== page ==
Those who have been following the romance between Microsoft and Nokia might have been wondering where the relationship is headed. Today, Microsoft has assured the public of the continuing process, which it expects to finally clear all hurdles by next month.
It came as a shock probably to no one when Microsoft announced its bid to purchase Nokia, or to be exact, its Device and Services Business last September. Given how the two have been closely working together, with former Microsoft employee Stephen Elop holding the reigns at Nokia, such a move was inevitable. And with Steve Ballmer's resignation, it was also natural to expect Elop to be considered for Microsoft's top spot.
While things didn't go so smoothly for Elop, with Microsoft naming Satya Nadella as the new CEO, the acquisition of Nokia's mobile business still pushes through. The deal has already received the thumbs up from the US Department of Justice but it is yet to go through approval in other markets as well. In its update, Microsoft says that regulatory authorities in 15 markets have also already given their approval and they are just waiting for some final markets, the exact number of whom was not disclosed.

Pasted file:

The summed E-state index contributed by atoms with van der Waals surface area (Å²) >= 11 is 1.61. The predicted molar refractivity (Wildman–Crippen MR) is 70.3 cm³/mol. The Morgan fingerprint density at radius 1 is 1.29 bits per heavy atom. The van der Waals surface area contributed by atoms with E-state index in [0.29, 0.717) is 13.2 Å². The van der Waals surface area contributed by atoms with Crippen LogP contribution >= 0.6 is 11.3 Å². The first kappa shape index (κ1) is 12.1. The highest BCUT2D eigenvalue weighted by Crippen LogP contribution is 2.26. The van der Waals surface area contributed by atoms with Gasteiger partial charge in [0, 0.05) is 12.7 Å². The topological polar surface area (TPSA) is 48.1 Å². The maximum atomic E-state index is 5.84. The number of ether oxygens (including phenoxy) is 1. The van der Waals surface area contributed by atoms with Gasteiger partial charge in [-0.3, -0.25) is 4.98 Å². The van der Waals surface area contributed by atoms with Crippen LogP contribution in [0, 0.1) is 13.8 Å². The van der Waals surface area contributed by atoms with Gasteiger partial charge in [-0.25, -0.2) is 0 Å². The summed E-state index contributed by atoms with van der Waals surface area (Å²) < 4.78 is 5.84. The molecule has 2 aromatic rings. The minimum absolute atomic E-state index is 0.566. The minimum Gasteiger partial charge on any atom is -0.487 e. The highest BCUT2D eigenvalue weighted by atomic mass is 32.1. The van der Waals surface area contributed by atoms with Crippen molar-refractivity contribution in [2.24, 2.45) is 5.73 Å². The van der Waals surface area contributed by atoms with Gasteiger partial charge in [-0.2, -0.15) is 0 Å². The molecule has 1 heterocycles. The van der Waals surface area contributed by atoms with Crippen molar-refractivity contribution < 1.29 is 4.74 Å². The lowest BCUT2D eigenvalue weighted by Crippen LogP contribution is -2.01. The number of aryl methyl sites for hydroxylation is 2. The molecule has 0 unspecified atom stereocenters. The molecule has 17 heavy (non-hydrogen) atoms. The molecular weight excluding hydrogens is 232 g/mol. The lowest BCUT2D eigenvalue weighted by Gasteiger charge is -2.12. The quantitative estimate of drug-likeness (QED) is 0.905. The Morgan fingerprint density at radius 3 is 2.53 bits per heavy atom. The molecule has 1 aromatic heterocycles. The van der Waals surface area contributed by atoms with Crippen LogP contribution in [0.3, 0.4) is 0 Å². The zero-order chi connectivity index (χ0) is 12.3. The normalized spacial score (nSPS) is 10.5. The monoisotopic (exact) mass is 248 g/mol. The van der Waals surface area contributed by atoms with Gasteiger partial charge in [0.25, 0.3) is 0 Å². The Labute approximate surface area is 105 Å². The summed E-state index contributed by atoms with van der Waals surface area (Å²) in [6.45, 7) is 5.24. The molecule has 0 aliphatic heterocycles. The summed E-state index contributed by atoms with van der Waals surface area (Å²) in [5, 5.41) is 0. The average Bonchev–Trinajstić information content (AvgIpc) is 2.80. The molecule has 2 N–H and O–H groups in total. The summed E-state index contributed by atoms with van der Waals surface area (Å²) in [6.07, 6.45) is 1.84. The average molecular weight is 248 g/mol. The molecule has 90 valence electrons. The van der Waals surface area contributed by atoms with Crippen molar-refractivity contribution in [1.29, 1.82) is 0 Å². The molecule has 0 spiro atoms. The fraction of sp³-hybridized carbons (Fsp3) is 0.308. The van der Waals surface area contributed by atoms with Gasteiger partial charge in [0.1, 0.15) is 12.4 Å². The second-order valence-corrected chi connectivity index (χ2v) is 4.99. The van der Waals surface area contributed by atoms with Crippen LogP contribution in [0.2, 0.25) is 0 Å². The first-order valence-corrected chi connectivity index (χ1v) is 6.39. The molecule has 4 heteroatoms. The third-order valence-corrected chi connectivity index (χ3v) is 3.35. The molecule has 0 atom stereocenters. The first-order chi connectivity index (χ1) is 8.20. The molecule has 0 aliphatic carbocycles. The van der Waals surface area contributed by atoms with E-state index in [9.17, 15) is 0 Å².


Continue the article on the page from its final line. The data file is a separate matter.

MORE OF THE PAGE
This acquisition is expected to give Microsoft an advantage in the smartphone market, developing its own smartphone handsets as well as the Windows Phone OS that runs on it. Whether it will be enough to push the platform substantially closer to rivals iOS and Android is yet to be proven. There are also worries that Microsoft's preference for its own devices will put other manufacturers shipping Windows Phone handsets at a disadvantage.
For his part, Elop will still be holding a crucial role within Microsoft. He will heading Microsoft's Devices and Studios Group, which, once the Nokia acquisition is completed, is practically a translation of his former position at Nokia. Except now he will also be holding the fate of Microsoft's Surface tablets and Xbox consoles in his hands as well. If all things run smoothly, Microsoft expects the deal to finally close by April this year.